Two tomatoes were crossing a road when one of them suddenly got run over by a truck. Then the other tomato said: come on ketchup, lets go.

As I write this, I’m passing on breakfast to go out to lunch later with a very good friend, indeed. I guess I’m hungry, so here’s a food related joke.

 

 

Three chefs had operated a successful restaurant for many years thanks to the deeply popular specialty dishes that each of the chefs were known for.

The first chef was a master of searing beef and her exceptional skills landed her the nickname “T-Bone.”

Her sister preferred a lighter approach and was better known for working with flakey, white-fleshed fish: tilapia, cod, haddock. But her specialty, the pickerel, landed her a nickname of her own: Walleye, another name for the fish that had driven so many sales, especially during Lent.

The youngest chef was a bit more wild and experimental. He loved habaneros, Carolina reapers, anchos. If it was full of capsaichin, it ended up in his dish. He especially loved to add this young peoples’ gambit as a twist to classically “old people” foods, resulting in strange menu listings such as the Ghost Pepper Liver & Onions, the Habanero Bread Pudding, or the Chipotle Green Bean Casserole. Only the bravest diners found themselves ordering these spicy plates, but it added a challenging dimension to an otherwise standard-fare menu. His love for the heat earned him his simple nickname: Chili.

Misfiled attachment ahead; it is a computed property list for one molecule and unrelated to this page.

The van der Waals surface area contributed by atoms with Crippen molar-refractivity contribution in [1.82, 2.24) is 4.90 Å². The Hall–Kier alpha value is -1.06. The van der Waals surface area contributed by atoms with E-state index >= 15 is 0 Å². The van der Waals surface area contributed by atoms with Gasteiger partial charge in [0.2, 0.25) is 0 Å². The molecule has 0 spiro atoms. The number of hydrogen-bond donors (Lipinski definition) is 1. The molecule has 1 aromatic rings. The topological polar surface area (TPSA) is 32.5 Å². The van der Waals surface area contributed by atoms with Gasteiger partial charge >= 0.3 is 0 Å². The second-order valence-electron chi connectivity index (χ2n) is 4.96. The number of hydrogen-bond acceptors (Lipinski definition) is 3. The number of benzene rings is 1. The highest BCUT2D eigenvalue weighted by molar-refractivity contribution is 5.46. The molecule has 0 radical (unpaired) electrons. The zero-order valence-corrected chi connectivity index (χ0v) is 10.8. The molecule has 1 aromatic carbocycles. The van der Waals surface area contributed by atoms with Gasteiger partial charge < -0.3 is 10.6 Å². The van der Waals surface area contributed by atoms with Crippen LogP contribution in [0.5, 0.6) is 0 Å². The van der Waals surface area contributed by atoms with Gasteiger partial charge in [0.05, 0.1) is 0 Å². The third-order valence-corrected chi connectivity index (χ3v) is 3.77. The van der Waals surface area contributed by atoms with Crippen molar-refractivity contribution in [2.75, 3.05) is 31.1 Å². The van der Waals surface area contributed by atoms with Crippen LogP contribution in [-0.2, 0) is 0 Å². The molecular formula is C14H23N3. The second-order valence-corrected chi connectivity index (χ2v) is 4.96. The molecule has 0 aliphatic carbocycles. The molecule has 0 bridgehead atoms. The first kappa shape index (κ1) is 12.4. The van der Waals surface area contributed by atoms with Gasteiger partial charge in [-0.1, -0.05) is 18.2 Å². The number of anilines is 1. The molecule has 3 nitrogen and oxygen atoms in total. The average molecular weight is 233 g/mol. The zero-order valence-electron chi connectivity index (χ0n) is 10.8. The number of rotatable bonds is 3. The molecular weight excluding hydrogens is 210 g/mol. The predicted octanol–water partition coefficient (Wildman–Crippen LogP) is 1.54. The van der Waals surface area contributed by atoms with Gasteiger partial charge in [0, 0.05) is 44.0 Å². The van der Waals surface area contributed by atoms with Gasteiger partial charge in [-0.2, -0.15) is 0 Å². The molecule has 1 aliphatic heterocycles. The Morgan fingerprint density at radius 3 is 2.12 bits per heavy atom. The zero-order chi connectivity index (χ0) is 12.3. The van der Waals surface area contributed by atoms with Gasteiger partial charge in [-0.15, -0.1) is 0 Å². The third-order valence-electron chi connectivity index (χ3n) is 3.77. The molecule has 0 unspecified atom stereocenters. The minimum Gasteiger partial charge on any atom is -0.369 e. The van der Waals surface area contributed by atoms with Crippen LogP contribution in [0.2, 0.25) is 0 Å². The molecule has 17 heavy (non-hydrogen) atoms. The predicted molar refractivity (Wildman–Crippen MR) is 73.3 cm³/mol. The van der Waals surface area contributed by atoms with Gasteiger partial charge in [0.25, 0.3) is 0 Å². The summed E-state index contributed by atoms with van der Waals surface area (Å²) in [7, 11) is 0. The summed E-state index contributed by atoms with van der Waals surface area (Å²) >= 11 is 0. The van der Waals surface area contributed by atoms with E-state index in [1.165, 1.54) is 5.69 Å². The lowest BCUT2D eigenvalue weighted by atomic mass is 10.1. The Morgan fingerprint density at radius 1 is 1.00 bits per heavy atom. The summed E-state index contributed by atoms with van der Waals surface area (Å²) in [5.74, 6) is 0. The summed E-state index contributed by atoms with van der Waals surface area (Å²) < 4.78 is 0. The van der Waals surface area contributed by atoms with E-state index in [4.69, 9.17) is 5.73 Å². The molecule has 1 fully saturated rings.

But there was a problem. A smarmy new French restaurant had opened down the street and they were recieving quite a bit of hype over their menu: duck breast with blueberry demi-glaze.
Slow-roasted pheasant. Smoked goose. These were fatty, rich delicassies that delighted the tastebuds and the three chefs had to do something lest they continue bleeding out sales.

So, they decided to add a new spin to the menu: black-throated loon that had been cooked long and slow in a slurry of red wine, vinegars, brines, and lemon juice.
Unfortunately, the new menu item did not go over well. Perhaps it was because the loon was not considered a food-animal by the general population or perhaps the flavors were just off.

To find answers, the young chefs sent out surveys to their customers. They got only one very short, straight-forward response from an old regular:

T-Bone, Walleye, & Chili: Don’t go braising waterfowls. Please stick to the livers and the steaks that you’re used to.

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